Download the full Stormwater Management Rule (PDF).

Adopted April 11, 2024
Effective April 29, 2024


It is the policy of the Board of Managers to:

(a) Protect and improve the physical, chemical and ecological health of surface waters and groundwater within the District;

(b) Protect against local and regional flooding from land use change;

(c) Promote reduction of rainfall and stormwater runoff volume to improve water quality, maintain groundwater recharge, reduce flooding and promote the health of native and designed plant communities;

(d) For land disturbance subject to regulation under the National Pollutant Discharge Elimination Program, align local and state stormwater management requirements for clarity and efficiency.


(a) A permit under this rule is required for the following actions:

  1. Development or a Linear Transportation Project that meets criteria for site size, extent of site disturbance and impervious surface change set forth in Table 1 and Table 2 of this rule. In applying Tables 1 and 2, the District will aggregate all activity that it finds to constitute a Common Plan of Development. 
  2. Subdivision of a tract at least one acre in size into three or more buildable lots.
  3. Mass grading or otherwise changing land contours, except for agricultural activity, at a scale that may materially affect the direction, peak rate, volume or water quality of runoff.

(b) The following actions, even if subject to paragraph 2.a, do not require a permit if the amount of new and reconstructed impervious surface is less than one acre:

  1. Single-family residential Development on an existing lot of record.
  2. Construction of a sidewalk or trail not more than 12 feet in width, and bordered downgradient by pervious vegetated buffer averaging at least half the width of the sidewalk or trail.
  3. Linear Transportation Projects where the net increase of impervious surface is <10,000 square feet.
  4. Sites that reduce impervious surface by 10%.

(c) An action requiring a permit under paragraph a.2 that does not propose mass grading or the construction or reconstruction of impervious surface need not demonstrate that it meets the specific stormwater management criteria of this rule. The applicant must provide a conceptual stormwater management plan and the permit will require that subsequent land disturbance within the subdivided tract demonstrate compliance with specific rule criteria.

(d) An action requiring a permit under paragraph a.3 is not subject to section 3 of this rule.

(e) Surface material such as permeable pavement (asphalt, concrete, pavers), artificial turf, and playground surfacing that is designed to infiltrate stormwater when maintained is considered impervious surface for the purpose of section 2, but may be used as a volume-reduction practice in accordance with Appendix A.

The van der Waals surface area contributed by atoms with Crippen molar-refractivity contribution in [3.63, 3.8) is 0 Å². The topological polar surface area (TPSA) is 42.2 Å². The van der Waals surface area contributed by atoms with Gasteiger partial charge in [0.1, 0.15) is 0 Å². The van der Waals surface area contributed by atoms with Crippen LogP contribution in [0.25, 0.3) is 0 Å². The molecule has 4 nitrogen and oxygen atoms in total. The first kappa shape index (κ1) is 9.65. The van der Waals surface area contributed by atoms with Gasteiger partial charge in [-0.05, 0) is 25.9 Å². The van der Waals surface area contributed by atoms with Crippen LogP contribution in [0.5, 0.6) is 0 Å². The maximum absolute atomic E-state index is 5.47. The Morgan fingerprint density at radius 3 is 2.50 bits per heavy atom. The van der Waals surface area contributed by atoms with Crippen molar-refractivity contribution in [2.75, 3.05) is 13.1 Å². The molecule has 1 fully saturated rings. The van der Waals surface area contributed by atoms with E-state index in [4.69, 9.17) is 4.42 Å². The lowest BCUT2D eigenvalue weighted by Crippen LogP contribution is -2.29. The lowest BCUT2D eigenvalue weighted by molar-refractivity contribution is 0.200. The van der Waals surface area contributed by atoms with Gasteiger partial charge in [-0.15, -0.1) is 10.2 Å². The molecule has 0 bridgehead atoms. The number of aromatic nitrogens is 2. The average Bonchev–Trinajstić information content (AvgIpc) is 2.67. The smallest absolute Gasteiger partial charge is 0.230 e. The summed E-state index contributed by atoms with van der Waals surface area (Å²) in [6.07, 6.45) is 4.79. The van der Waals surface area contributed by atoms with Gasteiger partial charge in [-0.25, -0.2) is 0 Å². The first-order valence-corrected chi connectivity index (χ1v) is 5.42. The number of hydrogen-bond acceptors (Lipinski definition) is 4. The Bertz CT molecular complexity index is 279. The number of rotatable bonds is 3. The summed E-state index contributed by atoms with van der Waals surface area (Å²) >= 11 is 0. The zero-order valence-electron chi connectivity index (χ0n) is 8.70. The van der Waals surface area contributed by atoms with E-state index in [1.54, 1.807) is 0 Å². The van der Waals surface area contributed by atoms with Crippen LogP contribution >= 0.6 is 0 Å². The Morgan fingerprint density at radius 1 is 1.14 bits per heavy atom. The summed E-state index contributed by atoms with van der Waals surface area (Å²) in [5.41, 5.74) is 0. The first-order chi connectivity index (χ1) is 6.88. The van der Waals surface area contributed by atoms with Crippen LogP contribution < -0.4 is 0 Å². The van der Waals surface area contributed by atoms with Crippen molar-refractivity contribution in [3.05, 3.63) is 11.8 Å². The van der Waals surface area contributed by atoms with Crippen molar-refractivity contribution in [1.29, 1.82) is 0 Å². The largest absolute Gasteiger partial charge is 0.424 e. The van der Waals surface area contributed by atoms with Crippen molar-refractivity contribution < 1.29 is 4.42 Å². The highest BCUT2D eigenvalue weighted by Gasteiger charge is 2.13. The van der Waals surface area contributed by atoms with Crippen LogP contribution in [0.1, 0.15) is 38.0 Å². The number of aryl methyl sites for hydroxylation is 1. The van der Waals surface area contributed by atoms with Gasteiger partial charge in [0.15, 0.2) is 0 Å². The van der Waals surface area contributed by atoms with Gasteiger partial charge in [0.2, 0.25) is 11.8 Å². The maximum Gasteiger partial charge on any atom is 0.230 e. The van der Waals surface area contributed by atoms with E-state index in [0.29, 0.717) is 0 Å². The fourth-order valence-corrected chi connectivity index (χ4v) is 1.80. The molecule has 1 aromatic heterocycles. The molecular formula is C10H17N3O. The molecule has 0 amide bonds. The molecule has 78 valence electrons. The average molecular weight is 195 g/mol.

(a) For purposes of both volume and phosphorus control, an applicant subject to this rule under paragraph 2.a.1 must provide volume reduction equal to the following. Volume reduction is to be calculated in accordance with Appendix A to this rule.

  1. For Development, one inch times the area of impervious surface stated in Table 1.
  2. For a Linear Transportation Project, either one inch times the area of new impervious surface, or one-half inch times the area of new and reconstructed impervious surface, whichever greater, except that if the total of new and reconstructed impervious surface is less than one acre, the volume is to be calculated only for the net increase in impervious surface as stated in Table 2.

(b) Volume reduction practices must be used to meet the subsection 3.a standard, to the extent feasible. An infiltration practice is prohibited in the following circumstances:

  1. The area receives discharge from a vehicle fueling and maintenance area.
  2. Contamination in soil or groundwater may be mobilized by by infiltrating stormwater.
  3. Soils infiltration rate exceeds 8.3 inches per hour.
  4. The separation between the bottom of the infiltration system and the elevation of seasonally saturated soils or top of bedrock is less than three feet.
  5. Soils are predominantly Hydrologic Soil Group D (clay) or otherwise unreliable for infiltration.
  6. The area is within an Emergency Response Area (ERA) in a Drinking Water Supply Management Area (DWSMA), as defined in Minnesota Rules 4720.5100, subpart 13, classified as high or very high vulnerability.